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Football Outsiders: Cutler’s fit, Tunsil’s move, Landry’s contract

NFL: Miami Dolphins-Training Camp Steve Mitchell-USA TODAY Sports

The annual Football Outsiders almanac is out and available over on their site. Recently, they gave me a preview of the yearly publication, and gave me a chance to talk to Scott Kacsmar, the author of the Miami Dolphins sections of the book. We discussed Miami’s addition of quarterback Jay Cutler and linebacker Lawrence Timmons, wide receiver Jarvis Landry and where he fits among the league’s top receivers, the Dolphins’ cornerbacks, and Laremy Tunsil’s move to left tackle.

If you would like to check out the Football Oustiders Almanac for 2017, you can find it here.

1. Obviously, things have changed for the Dolphins this year following the injury to Ryan Tannehill. Can Jay Cutler fit in with the Dolphins?

Sure, Cutler has already played in an Adam Gase offense before (2015 Bears), so that familiarity should help him get acquainted quickly with things in Miami. He has some decent receivers, a few standout linemen, and a running back in Jay Ajayi who the offense looks to want to build around. I think Cutler could pretty much show up in any offense and move the ball, because the arm talent is still there, assuming he’s healthy after a torn labrum injury ended his 2016.

The problem is we won’t get to October before Cutler practically loses a game on his own with a few terrible decisions or throws. In between the “wow” throws and game-winning drives, Cutler guarantees a few mind-numbing performances where his carefree style of play sinks the team, because arm strength isn’t everything. If Cutler ever aspired to be more than the 14th-best quarterback in the NFL, then this might actually work out into a playoff spot for the Dolphins, but in the end I think he’ll be more than content with his usual mediocrity for $10 million.

2. Can you go more in depth on what the Dolphins are getting in Lawrence Timmons as the Dolphins are looking to revamp their linebacker corps from last year’s struggles?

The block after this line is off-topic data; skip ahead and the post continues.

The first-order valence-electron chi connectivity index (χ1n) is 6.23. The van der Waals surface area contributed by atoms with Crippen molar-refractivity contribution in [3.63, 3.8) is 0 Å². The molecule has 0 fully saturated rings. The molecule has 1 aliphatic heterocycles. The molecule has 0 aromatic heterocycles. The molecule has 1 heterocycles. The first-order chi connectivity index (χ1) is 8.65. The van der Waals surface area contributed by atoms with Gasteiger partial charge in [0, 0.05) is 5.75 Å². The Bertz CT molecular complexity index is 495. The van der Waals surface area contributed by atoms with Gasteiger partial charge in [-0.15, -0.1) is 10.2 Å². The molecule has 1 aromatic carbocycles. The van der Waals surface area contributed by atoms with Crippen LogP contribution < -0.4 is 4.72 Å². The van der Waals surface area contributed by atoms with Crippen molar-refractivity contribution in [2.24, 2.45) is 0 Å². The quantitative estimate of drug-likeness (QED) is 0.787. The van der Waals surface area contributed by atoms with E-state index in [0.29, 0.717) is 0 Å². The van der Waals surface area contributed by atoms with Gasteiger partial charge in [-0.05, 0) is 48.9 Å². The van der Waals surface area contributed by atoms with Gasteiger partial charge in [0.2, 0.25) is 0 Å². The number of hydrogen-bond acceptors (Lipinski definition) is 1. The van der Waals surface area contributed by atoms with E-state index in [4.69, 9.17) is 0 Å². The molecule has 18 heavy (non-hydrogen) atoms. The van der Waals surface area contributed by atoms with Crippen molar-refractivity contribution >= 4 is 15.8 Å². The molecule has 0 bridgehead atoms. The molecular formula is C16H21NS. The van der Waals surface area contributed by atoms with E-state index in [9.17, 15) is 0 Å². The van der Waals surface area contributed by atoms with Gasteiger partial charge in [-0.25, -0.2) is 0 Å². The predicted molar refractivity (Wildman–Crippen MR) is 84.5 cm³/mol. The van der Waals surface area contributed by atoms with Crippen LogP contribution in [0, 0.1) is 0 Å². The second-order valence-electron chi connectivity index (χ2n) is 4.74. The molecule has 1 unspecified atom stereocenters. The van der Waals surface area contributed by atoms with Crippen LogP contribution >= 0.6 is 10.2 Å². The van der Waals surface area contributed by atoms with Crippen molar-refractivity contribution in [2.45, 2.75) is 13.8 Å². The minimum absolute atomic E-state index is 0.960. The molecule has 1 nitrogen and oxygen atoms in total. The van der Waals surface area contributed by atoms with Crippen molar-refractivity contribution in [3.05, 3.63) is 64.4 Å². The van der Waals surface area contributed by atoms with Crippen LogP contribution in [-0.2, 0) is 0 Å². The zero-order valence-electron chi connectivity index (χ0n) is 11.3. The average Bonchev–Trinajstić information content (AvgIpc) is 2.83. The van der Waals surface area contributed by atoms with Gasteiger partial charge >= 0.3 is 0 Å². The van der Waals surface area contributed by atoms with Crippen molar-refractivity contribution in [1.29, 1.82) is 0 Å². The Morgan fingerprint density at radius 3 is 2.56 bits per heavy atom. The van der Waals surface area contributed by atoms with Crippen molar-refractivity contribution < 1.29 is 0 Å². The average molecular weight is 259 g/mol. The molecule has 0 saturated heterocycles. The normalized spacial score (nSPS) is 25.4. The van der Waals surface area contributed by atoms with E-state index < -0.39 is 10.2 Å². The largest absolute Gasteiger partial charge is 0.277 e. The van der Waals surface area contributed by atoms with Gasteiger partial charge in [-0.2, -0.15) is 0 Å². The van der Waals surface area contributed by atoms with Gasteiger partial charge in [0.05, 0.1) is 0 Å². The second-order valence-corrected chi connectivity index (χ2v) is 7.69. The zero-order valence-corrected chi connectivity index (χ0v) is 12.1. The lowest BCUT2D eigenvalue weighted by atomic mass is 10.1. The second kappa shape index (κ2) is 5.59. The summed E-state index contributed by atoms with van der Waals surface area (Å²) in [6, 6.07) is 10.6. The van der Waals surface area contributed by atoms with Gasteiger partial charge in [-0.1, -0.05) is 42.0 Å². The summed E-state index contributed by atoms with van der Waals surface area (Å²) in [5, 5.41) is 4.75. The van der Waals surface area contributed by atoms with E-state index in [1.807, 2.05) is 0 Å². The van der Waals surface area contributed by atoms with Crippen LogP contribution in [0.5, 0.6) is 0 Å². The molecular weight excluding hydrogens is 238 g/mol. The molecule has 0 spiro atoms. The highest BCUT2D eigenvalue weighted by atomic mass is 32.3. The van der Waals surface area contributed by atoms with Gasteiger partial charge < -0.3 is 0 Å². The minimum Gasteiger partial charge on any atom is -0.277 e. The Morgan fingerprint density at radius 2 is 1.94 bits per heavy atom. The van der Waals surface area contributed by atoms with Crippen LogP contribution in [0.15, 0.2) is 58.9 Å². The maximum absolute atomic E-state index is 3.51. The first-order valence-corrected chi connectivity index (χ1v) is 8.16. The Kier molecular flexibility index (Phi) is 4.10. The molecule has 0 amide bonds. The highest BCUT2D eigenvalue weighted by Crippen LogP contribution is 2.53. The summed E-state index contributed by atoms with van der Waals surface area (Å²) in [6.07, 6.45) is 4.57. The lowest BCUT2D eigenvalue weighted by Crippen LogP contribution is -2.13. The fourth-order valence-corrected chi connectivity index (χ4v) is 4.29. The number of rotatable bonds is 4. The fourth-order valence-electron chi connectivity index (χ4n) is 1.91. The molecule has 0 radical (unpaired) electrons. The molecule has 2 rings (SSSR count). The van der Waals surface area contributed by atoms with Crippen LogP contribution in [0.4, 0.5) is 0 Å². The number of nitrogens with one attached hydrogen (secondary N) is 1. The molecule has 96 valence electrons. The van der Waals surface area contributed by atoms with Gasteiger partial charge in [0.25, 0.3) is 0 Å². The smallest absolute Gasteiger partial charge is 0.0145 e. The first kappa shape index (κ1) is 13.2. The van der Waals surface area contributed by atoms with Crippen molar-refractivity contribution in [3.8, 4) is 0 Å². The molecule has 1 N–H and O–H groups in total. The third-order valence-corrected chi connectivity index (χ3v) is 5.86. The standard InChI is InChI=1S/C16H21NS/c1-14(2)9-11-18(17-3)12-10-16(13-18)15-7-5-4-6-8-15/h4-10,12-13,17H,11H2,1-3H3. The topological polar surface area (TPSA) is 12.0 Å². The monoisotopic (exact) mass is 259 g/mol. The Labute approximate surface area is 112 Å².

I watched him in Pittsburgh for a decade. He was quite good in his prime, capable of doing a little bit of everything. His last few seasons showed a decline, which may just be age related since he is 31 now. He started missing a lot of tackles in 2015, and he wasn’t quite as effective in dropping into pass coverage anymore. The Dolphins aren’t getting a linebacker in his prime by any means, but Timmons can still be a helpful starter for a year or two.

3. One of the biggest on going storylines for the Dolphins is the potential contract extension for Jarvis Landry. How do you stack him up against the rest of the league and where would you see him landing among the top paid receivers?

I wouldn’t rank Landry among the top 15 wide receivers in the NFL. We recently did a two-part study (Part I and Part II) on the website on Jarvis Landry’s value, which is an extension of things we first brought up in the book. To summarize, Landry’s reception totals are inflated due to all the short catches he makes. His average third-down target is thrown 2.7 yards behind the line of scrimmage, which almost makes it like Landry is playing a different sport from his lofty peers at the position. This makes it difficult for him to produce effective offense for his team, so on the WR screens in particular, Landry lost more value than any receiver not named Tavon Austin last year.

As long as the Dolphins are going to use him in a limited way, they shouldn’t pay Landry like a true game-breaking receiver. He’s not Antonio Brown, Dez Bryant, Julio Jones, Odell Beckham Jr., A.J. Green, or Mike Evans. He’s not even Demaryius Thomas, T.Y. Hilton, DeAndre Hopkins, Michael Thomas, or post-ACL Jordy Nelson. I wouldn’t go above $12 million per season for Landry, which would still put him above some wideouts I think are better, such as Doug Baldwin, Emmanuel Sanders, Keenan Allen, and Larry Fitzgerald.

4. One area where Dolphins fans expect to see improvement this year compared to 2016 is in the secondary. Byron Maxwell seemed to find his groove later in the year and Xavien Howard looks like he is going to be better after being injured last year. Do you see any improvement coming in the secondary this year? Was there any point in 2016 where Howard flashed enough for you to believe there is more to come from him this year?

Corner is always difficult to play due to the rules, but rookies especially deserve a bit of a break for a slow start. Howard did not chart well in coverage last season (44 percent success rate would have ranked him out of the top 70 among cornerbacks), but he also was injured. I don’t see any reason why he can’t get much better right away this year. The fact that Maxwell looked competent after a miserable 2015 with the Eagles was promising, and Tony Lippett and Bobby McCain had some bright spots as well. Safety T.J. McDonald also could be a nice pickup, though he will serve an eight-game suspension first.

5. The Dolphins offensive line continues to be a question mark year after year. Laremy Tunsil played well last year at left guard, but now he is moving out to left tackle. How do you see him adjusting to his new role?

Tunsil was widely considered the best tackle in the 2016 draft, and it should be a natural transition for him to slide over. Tunsil already ranked No. 1 among left guards in snaps per blown block last year, but the Dolphins need to put their best linemen in the most important role of left tackle. The guards this year are what should be most concerning about this line.